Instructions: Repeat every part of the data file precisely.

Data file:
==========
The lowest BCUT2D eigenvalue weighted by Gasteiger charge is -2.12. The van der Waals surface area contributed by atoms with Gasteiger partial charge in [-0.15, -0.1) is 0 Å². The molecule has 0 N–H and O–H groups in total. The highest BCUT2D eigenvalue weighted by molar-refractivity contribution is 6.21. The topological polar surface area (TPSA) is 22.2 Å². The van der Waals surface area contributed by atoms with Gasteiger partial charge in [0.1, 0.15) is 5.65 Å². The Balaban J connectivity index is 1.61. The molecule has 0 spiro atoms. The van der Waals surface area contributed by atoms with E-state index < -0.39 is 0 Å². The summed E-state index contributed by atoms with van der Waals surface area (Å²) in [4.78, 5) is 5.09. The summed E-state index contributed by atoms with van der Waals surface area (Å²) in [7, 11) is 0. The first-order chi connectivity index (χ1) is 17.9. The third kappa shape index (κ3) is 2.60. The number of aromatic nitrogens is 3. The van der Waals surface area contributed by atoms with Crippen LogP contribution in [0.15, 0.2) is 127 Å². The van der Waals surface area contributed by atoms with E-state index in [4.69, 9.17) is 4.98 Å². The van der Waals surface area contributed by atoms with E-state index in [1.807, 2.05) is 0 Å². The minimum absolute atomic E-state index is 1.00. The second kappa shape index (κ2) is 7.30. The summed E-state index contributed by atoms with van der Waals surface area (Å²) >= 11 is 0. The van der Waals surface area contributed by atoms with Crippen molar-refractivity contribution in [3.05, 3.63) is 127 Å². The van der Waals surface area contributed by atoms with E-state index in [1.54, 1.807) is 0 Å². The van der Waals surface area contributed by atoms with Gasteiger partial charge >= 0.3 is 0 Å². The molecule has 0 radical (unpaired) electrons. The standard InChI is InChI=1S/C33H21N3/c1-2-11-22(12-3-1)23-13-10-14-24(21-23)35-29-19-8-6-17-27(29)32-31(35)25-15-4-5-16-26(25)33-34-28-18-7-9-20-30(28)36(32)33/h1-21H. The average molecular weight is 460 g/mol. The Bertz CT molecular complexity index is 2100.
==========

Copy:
The lowest BCUT2D eigenvalue weighted by Gasteiger charge is -2.12. The van der Waals surface area contributed by atoms with Gasteiger partial charge in [-0.15, -0.1) is 0 Å². The molecule has 0 N–H and O–H groups in total. The highest BCUT2D eigenvalue weighted by molar-refractivity contribution is 6.21. The topological polar surface area (TPSA) is 22.2 Å². The van der Waals surface area contributed by atoms with Gasteiger partial charge in [0.1, 0.15) is 5.65 Å². The Balaban J connectivity index is 1.61. The molecule has 0 spiro atoms. The van der Waals surface area contributed by atoms with E-state index < -0.39 is 0 Å². The summed E-state index contributed by atoms with van der Waals surface area (Å²) in [4.78, 5) is 5.09. The summed E-state index contributed by atoms with van der Waals surface area (Å²) in [7, 11) is 0. The first-order chi connectivity index (χ1) is 17.9. The third kappa shape index (κ3) is 2.60. The number of aromatic nitrogens is 3. The van der Waals surface area contributed by atoms with Crippen LogP contribution in [0.15, 0.2) is 127 Å². The van der Waals surface area contributed by atoms with E-state index in [4.69, 9.17) is 4.98 Å². The van der Waals surface area contributed by atoms with E-state index in [1.807, 2.05) is 0 Å². The minimum absolute atomic E-state index is 1.00. The second kappa shape index (κ2) is 7.30. The summed E-state index contributed by atoms with van der Waals surface area (Å²) >= 11 is 0. The van der Waals surface area contributed by atoms with Crippen molar-refractivity contribution in [3.05, 3.63) is 127 Å². The van der Waals surface area contributed by atoms with E-state index in [1.54, 1.807) is 0 Å². The van der Waals surface area contributed by atoms with Gasteiger partial charge >= 0.3 is 0 Å². The molecule has 0 radical (unpaired) electrons. The standard InChI is InChI=1S/C33H21N3/c1-2-11-22(12-3-1)23-13-10-14-24(21-23)35-29-19-8-6-17-27(29)32-31(35)25-15-4-5-16-26(25)33-34-28-18-7-9-20-30(28)36(32)33/h1-21H. The average molecular weight is 460 g/mol. The Bertz CT molecular complexity index is 2100.